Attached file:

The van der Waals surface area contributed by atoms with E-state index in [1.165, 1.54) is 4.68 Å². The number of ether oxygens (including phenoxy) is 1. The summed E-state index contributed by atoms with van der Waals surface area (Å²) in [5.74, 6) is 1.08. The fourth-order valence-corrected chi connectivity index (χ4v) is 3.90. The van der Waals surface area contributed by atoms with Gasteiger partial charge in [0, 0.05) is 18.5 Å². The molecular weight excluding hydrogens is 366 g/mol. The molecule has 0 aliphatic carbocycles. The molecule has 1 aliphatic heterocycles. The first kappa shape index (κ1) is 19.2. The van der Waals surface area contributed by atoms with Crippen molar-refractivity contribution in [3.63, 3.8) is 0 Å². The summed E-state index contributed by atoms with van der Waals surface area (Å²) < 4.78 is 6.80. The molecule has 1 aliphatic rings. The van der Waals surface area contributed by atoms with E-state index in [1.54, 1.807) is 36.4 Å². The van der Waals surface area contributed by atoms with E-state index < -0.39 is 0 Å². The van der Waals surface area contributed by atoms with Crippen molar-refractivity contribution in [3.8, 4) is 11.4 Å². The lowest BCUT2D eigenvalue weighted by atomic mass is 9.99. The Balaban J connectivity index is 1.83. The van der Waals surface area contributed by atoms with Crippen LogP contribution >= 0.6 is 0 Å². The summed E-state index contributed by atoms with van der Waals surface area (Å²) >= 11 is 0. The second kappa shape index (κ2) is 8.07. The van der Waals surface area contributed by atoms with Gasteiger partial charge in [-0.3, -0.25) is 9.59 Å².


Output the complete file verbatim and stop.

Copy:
The van der Waals surface area contributed by atoms with E-state index in [1.165, 1.54) is 4.68 Å². The number of ether oxygens (including phenoxy) is 1. The summed E-state index contributed by atoms with van der Waals surface area (Å²) in [5.74, 6) is 1.08. The fourth-order valence-corrected chi connectivity index (χ4v) is 3.90. The van der Waals surface area contributed by atoms with Gasteiger partial charge in [0, 0.05) is 18.5 Å². The molecular weight excluding hydrogens is 366 g/mol. The molecule has 0 aliphatic carbocycles. The molecule has 1 aliphatic heterocycles. The first kappa shape index (κ1) is 19.2. The van der Waals surface area contributed by atoms with Crippen molar-refractivity contribution in [3.63, 3.8) is 0 Å². The summed E-state index contributed by atoms with van der Waals surface area (Å²) < 4.78 is 6.80. The molecule has 1 aliphatic rings. The van der Waals surface area contributed by atoms with E-state index in [1.54, 1.807) is 36.4 Å². The van der Waals surface area contributed by atoms with E-state index < -0.39 is 0 Å². The van der Waals surface area contributed by atoms with Crippen molar-refractivity contribution in [3.8, 4) is 11.4 Å². The lowest BCUT2D eigenvalue weighted by atomic mass is 9.99. The Balaban J connectivity index is 1.83. The van der Waals surface area contributed by atoms with Crippen LogP contribution >= 0.6 is 0 Å². The summed E-state index contributed by atoms with van der Waals surface area (Å²) >= 11 is 0. The second kappa shape index (κ2) is 8.07. The van der Waals surface area contributed by atoms with Gasteiger partial charge in [-0.3, -0.25) is 9.59 Å².